WASHINGTON – Fannie Mae reported a $2.2 billion second quarter net yesterday, the latest sign that the worst of the housing crisis may be over.

The $2.2 billion net came after Fannie paid a dividend of $2.9 billion to the Treasury Department and sought no additional aid.

The mortgage giant attributed the increase to improving home prices and fewer foreclosures, a day after Freddie Mac reported a $1.2 billion second quarter profit.

“We think home prices have stabilized,” Fannie President Timothy Mayopoulos said.

The quarterly profits by the two mortgage giants  comes as good news for credit unions, which depend on Fannie and Freddie to buy an estimated half of all single family mortgage originated at credit unions.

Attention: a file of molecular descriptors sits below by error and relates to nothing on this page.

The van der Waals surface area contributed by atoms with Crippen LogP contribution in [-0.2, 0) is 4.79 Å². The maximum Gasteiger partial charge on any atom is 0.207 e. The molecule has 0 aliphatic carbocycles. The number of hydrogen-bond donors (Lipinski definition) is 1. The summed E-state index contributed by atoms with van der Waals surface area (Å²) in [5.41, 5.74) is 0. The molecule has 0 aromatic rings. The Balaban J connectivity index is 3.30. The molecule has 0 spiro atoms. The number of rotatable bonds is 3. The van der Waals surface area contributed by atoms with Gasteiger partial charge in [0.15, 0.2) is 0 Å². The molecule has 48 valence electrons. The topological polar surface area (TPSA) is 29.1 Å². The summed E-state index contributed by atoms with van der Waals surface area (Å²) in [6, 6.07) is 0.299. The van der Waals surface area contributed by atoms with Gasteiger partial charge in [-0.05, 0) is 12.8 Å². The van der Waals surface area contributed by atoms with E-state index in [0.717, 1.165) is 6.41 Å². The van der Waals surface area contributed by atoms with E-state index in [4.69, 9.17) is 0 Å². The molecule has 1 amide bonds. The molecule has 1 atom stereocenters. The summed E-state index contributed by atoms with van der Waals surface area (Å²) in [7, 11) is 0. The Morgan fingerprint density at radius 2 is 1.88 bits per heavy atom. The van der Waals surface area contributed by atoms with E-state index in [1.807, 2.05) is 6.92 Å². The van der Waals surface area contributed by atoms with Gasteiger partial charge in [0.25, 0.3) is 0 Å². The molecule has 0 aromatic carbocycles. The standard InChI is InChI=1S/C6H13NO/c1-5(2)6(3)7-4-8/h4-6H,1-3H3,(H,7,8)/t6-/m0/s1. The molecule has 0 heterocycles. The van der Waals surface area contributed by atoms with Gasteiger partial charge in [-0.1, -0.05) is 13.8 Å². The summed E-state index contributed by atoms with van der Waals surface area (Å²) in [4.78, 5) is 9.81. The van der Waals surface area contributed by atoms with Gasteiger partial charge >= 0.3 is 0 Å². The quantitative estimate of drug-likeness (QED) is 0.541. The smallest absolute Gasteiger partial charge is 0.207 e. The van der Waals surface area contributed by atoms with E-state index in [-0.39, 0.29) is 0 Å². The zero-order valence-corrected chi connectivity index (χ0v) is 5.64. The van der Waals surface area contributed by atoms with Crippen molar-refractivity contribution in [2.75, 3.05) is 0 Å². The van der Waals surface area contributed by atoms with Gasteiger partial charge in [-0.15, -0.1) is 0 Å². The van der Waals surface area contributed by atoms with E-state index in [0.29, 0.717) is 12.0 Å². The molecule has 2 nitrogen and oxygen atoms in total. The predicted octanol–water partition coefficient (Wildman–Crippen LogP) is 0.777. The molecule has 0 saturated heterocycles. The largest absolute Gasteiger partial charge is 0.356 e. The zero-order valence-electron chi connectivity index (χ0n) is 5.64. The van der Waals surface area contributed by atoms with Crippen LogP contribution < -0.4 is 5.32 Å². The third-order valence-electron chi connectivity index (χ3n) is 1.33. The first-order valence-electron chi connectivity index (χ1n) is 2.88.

Fannie has reported gains in net income in both quarters this year. It earned $2.7 billion in the January-March quarter and paid a dividend of $2.8 billion to the Treasury.

The company received about $116 billion from the Treasury Department, the most expensive bailout of a single company. It has so far repaid about $26 billion.

Fannie and smaller sibling Freddie Mac were taken over by the government in September 2008 after massive losses on risky mortgages threatened to topple them. Taxpayers have spent about $170 billion to rescue Fannie and Freddie. It could cost roughly $260 billion more to support the companies through 2014 after subtracting dividend payments.

 

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